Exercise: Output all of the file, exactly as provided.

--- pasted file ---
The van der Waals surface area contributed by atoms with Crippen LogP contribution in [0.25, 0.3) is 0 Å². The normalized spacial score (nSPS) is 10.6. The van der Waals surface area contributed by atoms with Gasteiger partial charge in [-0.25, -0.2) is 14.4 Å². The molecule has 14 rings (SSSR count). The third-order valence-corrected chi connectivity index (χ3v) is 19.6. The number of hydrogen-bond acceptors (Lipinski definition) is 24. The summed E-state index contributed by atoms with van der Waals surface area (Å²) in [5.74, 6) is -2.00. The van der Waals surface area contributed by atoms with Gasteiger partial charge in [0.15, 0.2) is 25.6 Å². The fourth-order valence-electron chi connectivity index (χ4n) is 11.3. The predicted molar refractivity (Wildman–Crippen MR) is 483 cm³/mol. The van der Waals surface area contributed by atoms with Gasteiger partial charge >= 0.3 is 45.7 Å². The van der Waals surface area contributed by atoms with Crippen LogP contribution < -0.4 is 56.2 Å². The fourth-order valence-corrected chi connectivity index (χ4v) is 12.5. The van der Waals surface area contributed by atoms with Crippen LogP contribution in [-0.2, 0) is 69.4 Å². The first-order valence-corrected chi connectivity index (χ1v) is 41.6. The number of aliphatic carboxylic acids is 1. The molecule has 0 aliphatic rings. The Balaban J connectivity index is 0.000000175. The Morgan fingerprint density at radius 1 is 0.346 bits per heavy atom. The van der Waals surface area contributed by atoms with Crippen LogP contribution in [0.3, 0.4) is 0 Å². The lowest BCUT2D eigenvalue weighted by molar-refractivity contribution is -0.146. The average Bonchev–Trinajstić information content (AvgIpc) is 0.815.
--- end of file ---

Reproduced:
The van der Waals surface area contributed by atoms with Crippen LogP contribution in [0.25, 0.3) is 0 Å². The normalized spacial score (nSPS) is 10.6. The van der Waals surface area contributed by atoms with Gasteiger partial charge in [-0.25, -0.2) is 14.4 Å². The molecule has 14 rings (SSSR count). The third-order valence-corrected chi connectivity index (χ3v) is 19.6. The number of hydrogen-bond acceptors (Lipinski definition) is 24. The summed E-state index contributed by atoms with van der Waals surface area (Å²) in [5.74, 6) is -2.00. The van der Waals surface area contributed by atoms with Gasteiger partial charge in [0.15, 0.2) is 25.6 Å². The fourth-order valence-electron chi connectivity index (χ4n) is 11.3. The predicted molar refractivity (Wildman–Crippen MR) is 483 cm³/mol. The van der Waals surface area contributed by atoms with Gasteiger partial charge >= 0.3 is 45.7 Å². The van der Waals surface area contributed by atoms with Crippen LogP contribution < -0.4 is 56.2 Å². The fourth-order valence-corrected chi connectivity index (χ4v) is 12.5. The van der Waals surface area contributed by atoms with Crippen LogP contribution in [-0.2, 0) is 69.4 Å². The first-order valence-corrected chi connectivity index (χ1v) is 41.6. The number of aliphatic carboxylic acids is 1. The molecule has 0 aliphatic rings. The Balaban J connectivity index is 0.000000175. The Morgan fingerprint density at radius 1 is 0.346 bits per heavy atom. The van der Waals surface area contributed by atoms with Crippen LogP contribution in [0.3, 0.4) is 0 Å². The lowest BCUT2D eigenvalue weighted by molar-refractivity contribution is -0.146. The average Bonchev–Trinajstić information content (AvgIpc) is 0.815.